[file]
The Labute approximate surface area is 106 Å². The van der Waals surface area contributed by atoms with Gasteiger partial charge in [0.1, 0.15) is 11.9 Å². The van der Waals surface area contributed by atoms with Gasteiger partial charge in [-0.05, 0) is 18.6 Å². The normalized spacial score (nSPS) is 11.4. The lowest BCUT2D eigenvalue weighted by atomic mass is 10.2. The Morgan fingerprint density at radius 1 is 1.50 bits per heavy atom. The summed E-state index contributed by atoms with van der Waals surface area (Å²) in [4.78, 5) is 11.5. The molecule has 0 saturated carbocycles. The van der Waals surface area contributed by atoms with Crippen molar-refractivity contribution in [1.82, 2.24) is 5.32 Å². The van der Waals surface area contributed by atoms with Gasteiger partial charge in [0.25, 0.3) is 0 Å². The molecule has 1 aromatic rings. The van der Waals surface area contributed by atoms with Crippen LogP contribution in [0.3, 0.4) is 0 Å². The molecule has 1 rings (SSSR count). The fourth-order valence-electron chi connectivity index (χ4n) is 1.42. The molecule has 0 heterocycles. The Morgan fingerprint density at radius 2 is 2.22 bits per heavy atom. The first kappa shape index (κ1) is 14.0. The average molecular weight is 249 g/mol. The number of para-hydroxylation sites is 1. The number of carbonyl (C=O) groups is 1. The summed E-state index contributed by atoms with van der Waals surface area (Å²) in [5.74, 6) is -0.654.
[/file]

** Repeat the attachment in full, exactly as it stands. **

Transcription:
The Labute approximate surface area is 106 Å². The van der Waals surface area contributed by atoms with Gasteiger partial charge in [0.1, 0.15) is 11.9 Å². The van der Waals surface area contributed by atoms with Gasteiger partial charge in [-0.05, 0) is 18.6 Å². The normalized spacial score (nSPS) is 11.4. The lowest BCUT2D eigenvalue weighted by atomic mass is 10.2. The Morgan fingerprint density at radius 1 is 1.50 bits per heavy atom. The summed E-state index contributed by atoms with van der Waals surface area (Å²) in [4.78, 5) is 11.5. The molecule has 0 saturated carbocycles. The van der Waals surface area contributed by atoms with Crippen molar-refractivity contribution in [1.82, 2.24) is 5.32 Å². The van der Waals surface area contributed by atoms with Gasteiger partial charge in [0.25, 0.3) is 0 Å². The molecule has 1 aromatic rings. The van der Waals surface area contributed by atoms with Crippen LogP contribution in [0.3, 0.4) is 0 Å². The molecule has 1 rings (SSSR count). The fourth-order valence-electron chi connectivity index (χ4n) is 1.42. The molecule has 0 heterocycles. The Morgan fingerprint density at radius 2 is 2.22 bits per heavy atom. The first kappa shape index (κ1) is 14.0. The average molecular weight is 249 g/mol. The number of para-hydroxylation sites is 1. The number of carbonyl (C=O) groups is 1. The summed E-state index contributed by atoms with van der Waals surface area (Å²) in [5.74, 6) is -0.654.